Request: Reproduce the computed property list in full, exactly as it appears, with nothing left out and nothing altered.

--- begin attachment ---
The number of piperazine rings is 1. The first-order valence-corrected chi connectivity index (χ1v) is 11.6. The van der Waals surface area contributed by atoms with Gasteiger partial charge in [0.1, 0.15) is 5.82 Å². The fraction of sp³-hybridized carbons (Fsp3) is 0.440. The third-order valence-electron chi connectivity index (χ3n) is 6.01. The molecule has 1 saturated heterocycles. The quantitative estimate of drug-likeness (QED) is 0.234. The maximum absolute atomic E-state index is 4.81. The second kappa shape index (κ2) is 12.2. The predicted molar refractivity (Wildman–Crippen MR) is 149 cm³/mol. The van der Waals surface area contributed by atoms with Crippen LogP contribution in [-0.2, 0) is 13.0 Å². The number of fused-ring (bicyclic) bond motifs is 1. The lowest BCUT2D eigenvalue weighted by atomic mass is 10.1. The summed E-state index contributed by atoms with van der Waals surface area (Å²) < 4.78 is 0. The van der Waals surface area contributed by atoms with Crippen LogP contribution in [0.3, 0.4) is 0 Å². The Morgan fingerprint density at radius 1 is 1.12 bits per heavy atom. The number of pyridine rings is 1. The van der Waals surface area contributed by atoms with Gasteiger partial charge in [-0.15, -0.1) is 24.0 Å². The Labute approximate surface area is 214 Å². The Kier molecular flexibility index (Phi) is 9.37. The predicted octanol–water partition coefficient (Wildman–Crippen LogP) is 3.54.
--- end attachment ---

The number of piperazine rings is 1. The first-order valence-corrected chi connectivity index (χ1v) is 11.6. The van der Waals surface area contributed by atoms with Gasteiger partial charge in [0.1, 0.15) is 5.82 Å². The fraction of sp³-hybridized carbons (Fsp3) is 0.440. The third-order valence-electron chi connectivity index (χ3n) is 6.01. The molecule has 1 saturated heterocycles. The quantitative estimate of drug-likeness (QED) is 0.234. The maximum absolute atomic E-state index is 4.81. The second kappa shape index (κ2) is 12.2. The predicted molar refractivity (Wildman–Crippen MR) is 149 cm³/mol. The van der Waals surface area contributed by atoms with Crippen LogP contribution in [-0.2, 0) is 13.0 Å². The number of fused-ring (bicyclic) bond motifs is 1. The lowest BCUT2D eigenvalue weighted by atomic mass is 10.1. The summed E-state index contributed by atoms with van der Waals surface area (Å²) < 4.78 is 0. The van der Waals surface area contributed by atoms with Crippen LogP contribution in [0.3, 0.4) is 0 Å². The Morgan fingerprint density at radius 1 is 1.12 bits per heavy atom. The number of pyridine rings is 1. The van der Waals surface area contributed by atoms with Gasteiger partial charge in [-0.15, -0.1) is 24.0 Å². The Labute approximate surface area is 214 Å². The Kier molecular flexibility index (Phi) is 9.37. The predicted octanol–water partition coefficient (Wildman–Crippen LogP) is 3.54.